When sending emails to your film crew, it’s more effective to provide every traveler with a single, personalized digest of all the info they need (i.e. flight, rental, hotel, etc.) rather than sending multiple smaller emails. This way, your cast and crew can quickly reference a single email for instructions. It also limits the number of threads you have to manage per traveler.
It’s best to avoid attaching documents to emails. Instead, compose everything in the body of the email. This becomes especially important when traveling through locations with limited cell reception or wi-fi access for downloading attachments. Delegate a crew member to take point on creating and sending the travel document email. This standardizes the email structure, and designates responsibility for tracking progress.
Organize details into a table (for easy pasting into emails)
Organizing travel details within a table makes it easier for recipients to understand what is going on, and projects a more professional image. If you’re using Google Sheets, copying and pasting tables into a Gmail message works perfectly. The grid lines and colors are retained and formatted for viewing on the phone.
If you’re trying to paste a table from Excel, the table will either not format correctly, or added as an attachment (not recommended).
Make sure to include all pertinent details
Providing details in the order of travel will make it easier for your travelers. Here are some of the items you should include in your travel digest:
- Transport instructions from home airport
- Transport instructions from lodging to airport
- Hotel check-in / check-out
- Flight information (flight numbers, etc)
- Rental car / transportation info
- Weather forecast for travel days
- Local contacts
- Emergency contacts
- Trip Insurance information
Compose your email
A good example of a subject title would be something along the lines of:
Project name | Uruguay Prod Team | RETURN TRIP 12/01/16 – 12/11/16 Travel Documents
In the email body, add a custom message up top, and paste in the table of travel details you created in Step 1.
Copy Your Dedicated Traveler Email Address
7. Handling changes to travel documents
Best practices sending amended travel documents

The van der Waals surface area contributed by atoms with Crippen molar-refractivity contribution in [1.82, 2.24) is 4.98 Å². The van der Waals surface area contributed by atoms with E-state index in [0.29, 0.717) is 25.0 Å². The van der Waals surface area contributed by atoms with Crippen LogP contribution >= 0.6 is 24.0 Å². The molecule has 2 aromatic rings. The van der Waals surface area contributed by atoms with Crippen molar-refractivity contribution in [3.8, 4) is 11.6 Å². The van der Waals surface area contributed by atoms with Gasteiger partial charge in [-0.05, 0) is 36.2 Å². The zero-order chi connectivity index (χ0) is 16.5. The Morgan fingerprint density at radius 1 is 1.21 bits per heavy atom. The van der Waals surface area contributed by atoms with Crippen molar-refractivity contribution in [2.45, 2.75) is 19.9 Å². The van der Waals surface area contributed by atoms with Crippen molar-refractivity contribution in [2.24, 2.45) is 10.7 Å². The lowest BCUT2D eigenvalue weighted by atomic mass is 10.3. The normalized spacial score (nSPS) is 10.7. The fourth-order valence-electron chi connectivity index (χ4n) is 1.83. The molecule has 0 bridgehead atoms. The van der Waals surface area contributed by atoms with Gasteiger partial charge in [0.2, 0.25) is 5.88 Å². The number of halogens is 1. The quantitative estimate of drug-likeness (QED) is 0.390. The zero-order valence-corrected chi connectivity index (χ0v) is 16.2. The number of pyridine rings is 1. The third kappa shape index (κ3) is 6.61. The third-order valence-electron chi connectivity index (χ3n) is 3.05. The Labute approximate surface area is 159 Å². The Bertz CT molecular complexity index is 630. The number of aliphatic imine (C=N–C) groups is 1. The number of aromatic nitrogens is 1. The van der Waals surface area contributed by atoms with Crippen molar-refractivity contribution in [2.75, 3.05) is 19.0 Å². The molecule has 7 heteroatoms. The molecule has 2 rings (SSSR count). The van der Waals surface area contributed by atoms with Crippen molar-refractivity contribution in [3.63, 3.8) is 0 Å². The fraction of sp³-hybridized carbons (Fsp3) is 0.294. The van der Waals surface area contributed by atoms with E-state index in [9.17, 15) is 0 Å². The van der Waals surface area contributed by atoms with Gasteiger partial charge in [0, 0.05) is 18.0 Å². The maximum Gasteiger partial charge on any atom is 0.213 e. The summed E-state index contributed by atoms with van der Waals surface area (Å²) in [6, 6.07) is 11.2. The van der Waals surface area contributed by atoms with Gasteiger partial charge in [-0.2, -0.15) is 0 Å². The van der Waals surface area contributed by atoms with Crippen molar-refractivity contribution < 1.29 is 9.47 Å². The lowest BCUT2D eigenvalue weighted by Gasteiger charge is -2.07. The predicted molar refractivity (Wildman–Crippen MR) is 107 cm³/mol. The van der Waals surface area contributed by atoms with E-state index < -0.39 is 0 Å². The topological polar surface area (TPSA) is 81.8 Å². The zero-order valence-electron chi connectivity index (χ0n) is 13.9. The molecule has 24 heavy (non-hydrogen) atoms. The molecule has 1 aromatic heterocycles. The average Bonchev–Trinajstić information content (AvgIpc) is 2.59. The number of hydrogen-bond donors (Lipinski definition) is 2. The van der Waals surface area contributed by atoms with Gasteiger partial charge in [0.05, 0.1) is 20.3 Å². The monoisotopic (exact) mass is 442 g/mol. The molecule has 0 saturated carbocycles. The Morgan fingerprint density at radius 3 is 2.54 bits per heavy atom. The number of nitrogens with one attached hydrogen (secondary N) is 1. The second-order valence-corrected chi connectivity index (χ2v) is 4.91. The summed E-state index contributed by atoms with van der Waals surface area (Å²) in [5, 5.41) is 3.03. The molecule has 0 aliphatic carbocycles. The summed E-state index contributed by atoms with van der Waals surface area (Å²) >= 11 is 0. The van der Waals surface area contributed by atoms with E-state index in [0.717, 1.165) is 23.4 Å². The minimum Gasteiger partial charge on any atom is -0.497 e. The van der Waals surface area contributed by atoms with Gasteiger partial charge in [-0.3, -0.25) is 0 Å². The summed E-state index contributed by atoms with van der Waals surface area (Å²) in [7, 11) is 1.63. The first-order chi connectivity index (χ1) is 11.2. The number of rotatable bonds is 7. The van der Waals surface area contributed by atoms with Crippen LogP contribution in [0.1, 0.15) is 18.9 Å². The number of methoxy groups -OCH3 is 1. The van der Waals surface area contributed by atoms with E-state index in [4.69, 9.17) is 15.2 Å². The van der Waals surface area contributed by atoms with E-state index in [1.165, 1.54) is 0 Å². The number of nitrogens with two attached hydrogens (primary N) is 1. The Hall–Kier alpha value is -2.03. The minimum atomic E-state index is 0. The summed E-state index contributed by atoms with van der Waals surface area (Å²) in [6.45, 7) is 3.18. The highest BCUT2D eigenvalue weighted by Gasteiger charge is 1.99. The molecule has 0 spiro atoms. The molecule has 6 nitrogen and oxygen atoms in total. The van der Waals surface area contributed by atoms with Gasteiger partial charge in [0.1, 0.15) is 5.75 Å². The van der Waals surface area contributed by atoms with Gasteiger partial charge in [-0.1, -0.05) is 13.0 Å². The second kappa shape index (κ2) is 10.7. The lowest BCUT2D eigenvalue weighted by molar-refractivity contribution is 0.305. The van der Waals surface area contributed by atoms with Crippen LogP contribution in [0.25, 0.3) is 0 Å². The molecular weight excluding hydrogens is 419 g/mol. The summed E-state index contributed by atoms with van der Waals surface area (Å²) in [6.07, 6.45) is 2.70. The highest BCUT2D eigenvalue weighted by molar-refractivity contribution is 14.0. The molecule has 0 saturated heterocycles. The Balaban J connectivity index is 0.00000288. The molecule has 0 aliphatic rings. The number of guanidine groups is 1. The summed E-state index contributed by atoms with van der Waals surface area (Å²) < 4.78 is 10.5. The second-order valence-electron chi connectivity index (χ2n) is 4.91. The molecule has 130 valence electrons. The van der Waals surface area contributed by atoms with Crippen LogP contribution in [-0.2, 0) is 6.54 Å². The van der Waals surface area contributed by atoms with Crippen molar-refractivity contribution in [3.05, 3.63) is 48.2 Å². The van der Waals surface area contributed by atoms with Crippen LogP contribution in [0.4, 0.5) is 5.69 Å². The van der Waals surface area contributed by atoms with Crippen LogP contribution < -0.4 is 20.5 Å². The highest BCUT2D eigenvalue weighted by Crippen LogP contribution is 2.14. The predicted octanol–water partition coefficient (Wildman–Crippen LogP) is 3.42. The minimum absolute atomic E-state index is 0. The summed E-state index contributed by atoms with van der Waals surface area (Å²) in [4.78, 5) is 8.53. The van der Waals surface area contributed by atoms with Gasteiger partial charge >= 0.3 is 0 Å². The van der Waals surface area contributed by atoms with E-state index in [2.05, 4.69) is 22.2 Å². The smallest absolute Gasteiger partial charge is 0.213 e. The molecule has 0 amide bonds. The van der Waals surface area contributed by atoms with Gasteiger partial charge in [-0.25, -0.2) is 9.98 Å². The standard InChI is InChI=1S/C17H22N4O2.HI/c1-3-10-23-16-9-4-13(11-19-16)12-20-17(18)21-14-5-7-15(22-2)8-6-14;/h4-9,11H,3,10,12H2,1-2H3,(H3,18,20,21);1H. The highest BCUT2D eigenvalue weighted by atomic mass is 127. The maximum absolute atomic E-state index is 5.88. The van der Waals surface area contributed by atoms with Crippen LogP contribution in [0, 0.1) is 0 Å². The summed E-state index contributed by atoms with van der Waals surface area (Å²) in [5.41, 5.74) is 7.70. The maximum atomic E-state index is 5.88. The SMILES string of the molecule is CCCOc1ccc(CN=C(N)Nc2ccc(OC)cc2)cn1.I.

- Create a new email.
- Cut and paste info from the previous travel document into the email body.
- Copy the previous subject and prefix it with the word “UPDATED.” For example, UPDATED Project name | Uruguay Prod Team | 12/01/16 – 12/11/16 Travel Documents
- Revise the details in the body of the email in a different font color (i.e. red) so they stand out and aren’t overlooked.
- Add a brief paragraph outlining the changes at the top of the email, and let them know all changes are in red. For example, Your hotel has been changed, new information below in red.
- Ask travelers to confirm they received this email.
- Follow up until you receive confirmation from all of your travelers regarding the changes. This is very important, better to hunt someone by phone / text / email in advance then to deal with further changes because they missed your initial update.
8. Speed up travel time by checking in your travelers online
9. Retain all receipts and track your expenses
All travel expenses should be accounted for in the wrap book the end of production. This includes flights, hotel, AirBnB, taxis, restaurants, travel guides, translators, etc. Digital receipts should be printed and included as well.
Additionally, keep track of all travel expenses within the travel sheet with detailed descriptions, pricing, and payment status.
To ensure we collect every receipt, I often add a status column for receipts and label the cell On File or Requested/Waiting for… This reminds whoever is managing the travel sheet to make sure they have a copy before moving on to another task.
We hope these travel hacks were helpful. If you regularly book travel for production, let us know some of your travel hacks in the comment below, and we’ll credit you in the article!